Meditation and Ontology with Daniel Ingram: this episode looks at why we should meditate. What are the typical developmental stages as one progresses along the contemplative path? Are some meditative techniques inappropriate for some practitioners? Are there risks associated with meditation?
Episodes on Politics
Liberalism and Conservatism with Cassandra Xia and Hank Racette: this episode is a moderated conversation between two people whose political beliefs are at opposite ends of the spectrum. It explores why liberals and conservatives disagree so vehemently, which core values are held by these political camps, and their opposing beliefs about climate change, free speech, and political correctness.
Episodes on Technology
Cryptocurrency Pros and Cons with Sam Bankman-Fried: this episode looks at the current state of cryptocurrency, including its good and bad aspects, to what extent its potential has been fulfilled, and how blockchain works in the first place. It also includes a discussion of non-fungible tokens (NFTs) and the exciting, positive things that might be coming up on the crypto horizon.
Superintelligence and Consciousness with Roman Yampolskiy: this episode explores the concept of a superintelligent artificial intelligence (AI). The conversation includes questions like: can a superintelligence be controlled? Why aren't people more worried about superintelligence alignment problems? How do artificial superintelligence and artificial general intelligence differ? What sort of threats do malevolent actors pose over and above those posed by the usual problems in AI safety?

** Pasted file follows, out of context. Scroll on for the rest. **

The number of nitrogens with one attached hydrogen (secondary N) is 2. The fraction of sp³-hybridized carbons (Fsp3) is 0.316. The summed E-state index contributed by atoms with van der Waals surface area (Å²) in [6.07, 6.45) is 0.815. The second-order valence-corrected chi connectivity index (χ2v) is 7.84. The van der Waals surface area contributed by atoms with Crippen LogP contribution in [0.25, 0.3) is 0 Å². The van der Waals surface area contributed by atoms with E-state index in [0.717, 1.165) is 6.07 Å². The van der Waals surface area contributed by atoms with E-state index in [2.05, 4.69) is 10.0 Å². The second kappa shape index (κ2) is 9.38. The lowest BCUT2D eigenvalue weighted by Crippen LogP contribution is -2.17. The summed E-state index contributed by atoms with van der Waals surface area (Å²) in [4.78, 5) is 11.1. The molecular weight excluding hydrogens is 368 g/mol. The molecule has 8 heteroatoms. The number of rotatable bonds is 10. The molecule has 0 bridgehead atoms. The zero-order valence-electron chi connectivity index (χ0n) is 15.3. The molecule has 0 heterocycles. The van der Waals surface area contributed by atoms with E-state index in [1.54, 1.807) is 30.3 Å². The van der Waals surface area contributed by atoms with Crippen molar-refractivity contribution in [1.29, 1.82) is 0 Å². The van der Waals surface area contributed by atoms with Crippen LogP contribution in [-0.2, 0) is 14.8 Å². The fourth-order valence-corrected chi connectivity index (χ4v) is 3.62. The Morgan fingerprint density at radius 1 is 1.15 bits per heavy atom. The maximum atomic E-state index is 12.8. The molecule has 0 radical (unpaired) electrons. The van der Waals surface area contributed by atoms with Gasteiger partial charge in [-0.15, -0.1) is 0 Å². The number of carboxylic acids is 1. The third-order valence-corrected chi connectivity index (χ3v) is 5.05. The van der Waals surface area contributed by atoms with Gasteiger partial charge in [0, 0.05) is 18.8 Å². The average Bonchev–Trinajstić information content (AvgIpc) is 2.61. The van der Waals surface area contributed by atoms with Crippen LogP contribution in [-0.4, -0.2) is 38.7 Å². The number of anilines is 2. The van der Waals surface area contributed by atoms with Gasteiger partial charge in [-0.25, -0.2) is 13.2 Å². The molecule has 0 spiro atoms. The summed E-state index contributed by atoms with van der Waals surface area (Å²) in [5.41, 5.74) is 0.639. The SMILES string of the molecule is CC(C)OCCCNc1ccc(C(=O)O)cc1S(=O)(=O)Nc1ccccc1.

AI Safety and Solutions with Robert Miles: this episode looks at the problem of safe AI, asking questions like: why is the creation of an artificial general intelligence essentially risky for humans? Why is it so hard to specify what we want in the utility functions of AI algorithms? What are some of the proposed strategies (and their limitations) for controlling AGI? What is instrumental convergence?
Episodes on Self-improvement
Self-Improvement and Research Ethics with Rob Wiblin: this episode is a deep dive into the best strategies for improving our everyday behavior. It also includes a discussion on the usefulness of line managers, long-form content podcasts, what humans value and why, and failures in research ethics.